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Old 14th July 2013, 20:29   #94
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Originally Posted by SS-Traveller View Post
Samurai has already stated very clearly with reasons, that...

...and neither will the auto OEMs or ARAI / government agencies test this parameter.
You have misquoted Samurai san out of context. He was talking about skidpad testing. Ironic, because unlike the Elk test, where driver response is just as if not more important than vehicle dynamics, skidpad testing is independent of driver response and is a true indicator of vehicle capability. And yes, it is easily doable.

Back to driving tips.

Knowing if the vehicle you are driving is FWD or RWD is also very important. Torque steer can be both useful and/or detrimental to your handling. Try to keep a steady throttle as lifting off will unsettle the suspension. Might be hard to do in a panic situation, but practice and mental preparedness are key.

Cheers.
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Old 14th July 2013, 21:53   #95
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Default re: Evasive manoeuvres & Rollovers?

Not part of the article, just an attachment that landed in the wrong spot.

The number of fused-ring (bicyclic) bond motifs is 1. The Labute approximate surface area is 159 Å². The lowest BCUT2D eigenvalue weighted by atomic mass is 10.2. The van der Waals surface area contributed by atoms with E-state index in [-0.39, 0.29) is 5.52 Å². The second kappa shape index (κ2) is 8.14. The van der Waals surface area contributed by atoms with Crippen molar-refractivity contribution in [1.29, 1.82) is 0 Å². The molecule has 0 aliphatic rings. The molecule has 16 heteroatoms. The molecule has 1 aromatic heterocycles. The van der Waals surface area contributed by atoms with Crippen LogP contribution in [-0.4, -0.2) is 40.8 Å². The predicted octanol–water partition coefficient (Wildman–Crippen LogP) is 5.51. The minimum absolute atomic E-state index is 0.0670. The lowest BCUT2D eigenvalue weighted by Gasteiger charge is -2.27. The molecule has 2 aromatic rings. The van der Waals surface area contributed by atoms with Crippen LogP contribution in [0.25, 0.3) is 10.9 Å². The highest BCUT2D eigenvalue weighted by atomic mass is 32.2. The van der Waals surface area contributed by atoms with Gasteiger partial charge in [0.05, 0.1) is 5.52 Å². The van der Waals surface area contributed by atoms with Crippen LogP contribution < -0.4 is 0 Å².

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Originally Posted by woodcrawler View Post
Hi Sutripta, Got
this on YouTube
It is not driving on ice but close to it.
If one has some idea of how cars behave, and why, these results are not surprising. The program producers also know that, but laymen do not. So the producers choose these unlikely comparos, essentially for viewership/ shock value/ memorable footage.

Actually, my intention was to focus on
Quote:
Originally Posted by Sutripta View Post
When will one skid? Or topple?
Quote:
FINALLY,
? ..... In Slow; Out Fast
Out fast -> you carry the extra speed down the straight till your next corner. Track day 101.

Regards
Sutripta

Last edited by Sutripta : 14th July 2013 at 21:55.
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Old 14th July 2013, 23:35   #96
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Default re: Evasive manoeuvres & Rollovers?

My Take: Having read all the posts.

1) This is not something that we can calculate from a practical perspective. And I feel we should not bother with the equations for the same either. The number of parameters that will make a significant difference are too many and in my view cannot be calculated by the human mind on the move.

2) Have driven the Safari for 10+ Year and the Aria for 2.5+, currently drive the i10 and the Laura and have booked an EcoSport AT. If the variant one owns has ABS or not and if it has ESP, EBD etc. will make a difference, the number of passengers in the vehicle, the Tyre pressure, the Tyre brand, the Road incline, the Speed, FWD, RWD, AWD, the Steering direction and a lot more factors including CG will make a difference. It is too much.

3) I don't read too much into the reports of the EcoSport toppling, feel it is more to do with driver error than any thing else - If I didn't I would have cancelled the booking but have not. I still may cancel the bookings for other reasons but absolutely not for the toppling.